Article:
Inventory of Doubts
by Landon Godfrey
Winner of the Dorset Prize
“As we endure the oppressing weight of the Anthropocene Era, its civic and ecological degradations, I found Godfrey’s often funny, sometimes dark, always surprising anthropomorphic swerves a tonic. Inventory of Doubts is a book where a human is just another kind of animal, and a drinking glass is a deeply feeling creature. Godfrey gifts us an intimate world where ‘each time a blanket covers a body, it tries to keep the dusty soul alive through the night.’”
—from the Judge’s Citation by Dana Levin
Published: November 2021
Everything is thrillingly alive in Landon Godfrey’s Inventory of Doubts: a feather boa dreading the fake blood to come on Halloween, a jealous boulder considering “cures for loneliness while it pauses on a cliff.” But far from being exercises in whimsy, the vivid, brief poems collected here have weight: when a dishrag dreams “of the ball gown it will never be” we enter a tale of “experiments with justice”; when a zoo and an apartment building next to it ruminate on one another, we encounter a meditation on liberty.
Inventory of Doubts offers us entry into a circus with serious designs. There’s a dynamic juxtaposition between the undomesticated figures at play in each poem and the highly structured organization of the book itself: the poems arrive in strict alphabetical order by title, with the last poem, “Zoo,” meeting the first poem, “Attic,” in a way that ultimately lends the book a circular shape: circus ring indeed! While the book is comprised entirely of prose poems, there are unexpected moments of concrete poetry à la Apollinaire’s Calligrammes. The wacky/nightmare gifts of Surrealism inform this collection, as well as echoes of Gertrude Stein’s Tender Buttons and Caryl Churchill’s play Far Away: another drama where objects come alive and join the disturbances of the polis.
As we endure the oppressing weight of the Anthropocene Era, its civic and ecological degradations, I found Godfrey’s often funny, sometimes dark, always surprising anthropomorphic swerves a tonic. Inventory of Doubts is a book where a human is just another kind of animal, and a drinking glass is a deeply feeling creature. Godfrey gifts us an intimate world where “each time a blanket covers a body, it tries to keep the dusty soul alive through the night.”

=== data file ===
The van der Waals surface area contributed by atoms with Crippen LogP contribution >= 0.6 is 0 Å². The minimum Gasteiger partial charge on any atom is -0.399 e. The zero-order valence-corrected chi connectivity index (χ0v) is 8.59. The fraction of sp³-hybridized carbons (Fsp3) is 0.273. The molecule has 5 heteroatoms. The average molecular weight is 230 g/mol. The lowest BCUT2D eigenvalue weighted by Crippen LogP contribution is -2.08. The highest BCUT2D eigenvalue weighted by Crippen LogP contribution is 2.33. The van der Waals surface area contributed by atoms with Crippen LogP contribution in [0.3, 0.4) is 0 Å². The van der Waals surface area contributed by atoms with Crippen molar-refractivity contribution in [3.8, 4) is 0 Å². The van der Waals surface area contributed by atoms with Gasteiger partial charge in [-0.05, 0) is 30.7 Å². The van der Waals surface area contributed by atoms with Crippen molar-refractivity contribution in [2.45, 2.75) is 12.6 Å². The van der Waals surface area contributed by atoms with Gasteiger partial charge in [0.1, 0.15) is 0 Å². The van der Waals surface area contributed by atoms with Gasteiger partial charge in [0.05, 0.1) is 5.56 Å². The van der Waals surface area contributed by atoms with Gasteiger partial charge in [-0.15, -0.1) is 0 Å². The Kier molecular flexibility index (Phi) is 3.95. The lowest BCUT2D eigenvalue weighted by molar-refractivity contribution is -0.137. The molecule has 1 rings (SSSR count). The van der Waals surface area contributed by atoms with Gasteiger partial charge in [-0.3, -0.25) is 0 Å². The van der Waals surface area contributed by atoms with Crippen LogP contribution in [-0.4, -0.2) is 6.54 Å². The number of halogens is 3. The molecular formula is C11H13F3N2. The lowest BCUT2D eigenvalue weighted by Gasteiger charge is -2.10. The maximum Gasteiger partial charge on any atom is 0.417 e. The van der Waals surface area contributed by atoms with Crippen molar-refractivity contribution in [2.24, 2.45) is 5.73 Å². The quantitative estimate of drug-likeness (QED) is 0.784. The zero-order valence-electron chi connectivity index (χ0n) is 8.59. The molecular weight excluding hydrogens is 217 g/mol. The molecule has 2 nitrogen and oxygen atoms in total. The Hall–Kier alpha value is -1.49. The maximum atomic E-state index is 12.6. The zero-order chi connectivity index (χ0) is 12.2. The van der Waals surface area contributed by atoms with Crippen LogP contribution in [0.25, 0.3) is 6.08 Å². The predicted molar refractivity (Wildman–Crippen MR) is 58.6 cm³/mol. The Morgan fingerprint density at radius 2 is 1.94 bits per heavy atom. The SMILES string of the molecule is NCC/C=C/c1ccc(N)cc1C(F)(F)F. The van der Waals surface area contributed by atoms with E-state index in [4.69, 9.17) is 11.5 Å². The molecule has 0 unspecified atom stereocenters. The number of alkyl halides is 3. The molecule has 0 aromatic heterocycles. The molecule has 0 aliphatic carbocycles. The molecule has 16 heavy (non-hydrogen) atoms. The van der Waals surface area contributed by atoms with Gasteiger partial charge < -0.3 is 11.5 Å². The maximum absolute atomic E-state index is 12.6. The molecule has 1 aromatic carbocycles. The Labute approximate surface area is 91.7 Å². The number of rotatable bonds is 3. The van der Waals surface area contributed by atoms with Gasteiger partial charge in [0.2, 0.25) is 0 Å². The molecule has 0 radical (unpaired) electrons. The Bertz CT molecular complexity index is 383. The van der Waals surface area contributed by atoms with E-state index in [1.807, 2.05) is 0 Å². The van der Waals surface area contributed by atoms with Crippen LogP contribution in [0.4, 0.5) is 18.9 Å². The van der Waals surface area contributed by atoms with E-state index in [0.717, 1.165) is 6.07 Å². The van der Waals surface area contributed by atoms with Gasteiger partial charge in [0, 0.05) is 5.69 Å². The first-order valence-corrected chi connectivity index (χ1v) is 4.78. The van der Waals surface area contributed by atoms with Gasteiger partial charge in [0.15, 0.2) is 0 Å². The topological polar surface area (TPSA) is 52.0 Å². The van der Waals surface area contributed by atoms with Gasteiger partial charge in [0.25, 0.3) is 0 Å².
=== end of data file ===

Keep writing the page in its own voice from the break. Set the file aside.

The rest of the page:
—Dorset Prize citation by Dana Levin
Godfrey describes how looking at art from the past makes us hunger for a civilization that might no longer be thriving amidst a greater desensitization and insular mass behavior. Furthermore, we are left to meditate on how we may just be on our own in the universe to even a higher degree than before because our attention and enthusiasm seems directed to the unmentioned gadgetry of modern human beings.
Take for example this line from the poem “thermometer”: “if I could do things differently next time I wouldn’t sleep with my psychiatrist.” This line juxtaposed against the experience of consuming absinthe liquor tells us a great deal about the personal psychology of Godfrey’s own personal character. Though the poem does have a speaker who may not actually be Godfrey herself, we might be able to assume certain levels to which Godfrey might be sharing with us on a personal level a very real non-speaker sense of struggle, pain, and regret. Is this willingness to share blunt, real, and unabated passion with us that further makes Inventory of Doubts a truly successful book of poetry. Matt Cooper – Heavy Feather Review
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